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S. 2105: A bill to end all gun registries

Written By | May 12, 2014

WASHINGTON, May 12, 2014 — Gun owners are told constantly, in the midst of their fear, that no one wants to register their guns. They are told repeatedly, in the midst of their trepidation, that no one is coming to take their guns. And they are told religiously by the left, that their representatives in Washington have no design on the firearms of the American people.

Alright, so how about they prove it?

S.2105, introduced by Senior Mississippi Senator Thad Cochran on March 11 of this year, would address the concerns many gun owners have over the Democratic push to reduce and “rein in” the American gun culture.

While Steve Stockman’s H.R. 4380 would prevent federal funds being used to support a gun registry through the NICS or COPS programs, S.2105 goes significantly further in curtailing the potential of a national or state level gun registry.

Below is the entirety of the text of the law.

READ ALSO: HIGGINS: Fighting to restore 2nd amendment rights in Washington D.C.

“No department or agency of the United States shall support, by funding or other means, the establishment or maintenance, by a State or political subdivision of a State, of any comprehensive or partial listing of firearms lawfully possessed or lawfully owned by private persons, or of persons who lawfully possess or own firearms, except in the case of firearms that have been reported to the State or political subdivision as lost or stolen.”

In case you missed that, the law would prohibit ANY activity pertaining to supporting the creation and sustenance of a gun registry at any level.

Just like H.R. 4380, S. 2105 draws a line in the sand for the political spectrum to divide themselves upon. Except whereas 4380 limits funding, 2105 is much more extreme. Republican politicians, and even some pro-gun Democrats, would probably be more likely to support a measure limiting funding for the NICS and COPS programs in establishing a registry, but Establishment Republicans would be far less inclined to support this kind of legislation which would essentially handicap the power of the federal government and the states. Look carefully at who supports and opposes this bill, their acceptance or refusal will clearly show who supports the rights of gun owners, and who only says they do, as long as it does not cost them power and authority.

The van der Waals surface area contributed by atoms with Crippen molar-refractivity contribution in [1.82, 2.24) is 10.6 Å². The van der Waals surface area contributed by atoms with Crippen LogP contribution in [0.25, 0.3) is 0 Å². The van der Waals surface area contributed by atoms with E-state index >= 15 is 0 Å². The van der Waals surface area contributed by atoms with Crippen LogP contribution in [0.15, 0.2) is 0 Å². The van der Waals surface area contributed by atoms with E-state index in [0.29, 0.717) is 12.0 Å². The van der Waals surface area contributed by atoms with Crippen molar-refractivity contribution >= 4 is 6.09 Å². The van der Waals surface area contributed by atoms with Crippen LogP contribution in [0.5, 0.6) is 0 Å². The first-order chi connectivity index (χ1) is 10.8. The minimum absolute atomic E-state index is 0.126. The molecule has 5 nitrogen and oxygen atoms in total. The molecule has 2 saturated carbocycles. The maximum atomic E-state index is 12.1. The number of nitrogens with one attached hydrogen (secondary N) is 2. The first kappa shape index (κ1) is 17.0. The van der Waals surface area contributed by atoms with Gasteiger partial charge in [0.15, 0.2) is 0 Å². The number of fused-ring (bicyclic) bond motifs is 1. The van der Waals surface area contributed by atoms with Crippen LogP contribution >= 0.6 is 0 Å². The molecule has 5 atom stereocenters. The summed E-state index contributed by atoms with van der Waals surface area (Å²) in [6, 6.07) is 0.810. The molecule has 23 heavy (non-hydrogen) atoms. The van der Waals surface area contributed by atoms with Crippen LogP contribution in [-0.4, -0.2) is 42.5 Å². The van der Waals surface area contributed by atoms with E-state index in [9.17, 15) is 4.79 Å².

This legislation would also send a very clear message to states who seek to go the extra mile in depriving law abiding individuals their Constitutional rights. When the federal government fails to pass another piece of knee jerk, emotionally driven law in a long line of knee jerk, emotionally driven law, the states feel that it is their duty to pick up where Washington left off. They do this in the form of state gun registries, firearms identification cards, weapons classifications bans, and restrictive conceal carry issuance guidelines, all which the federal government is too scared to do.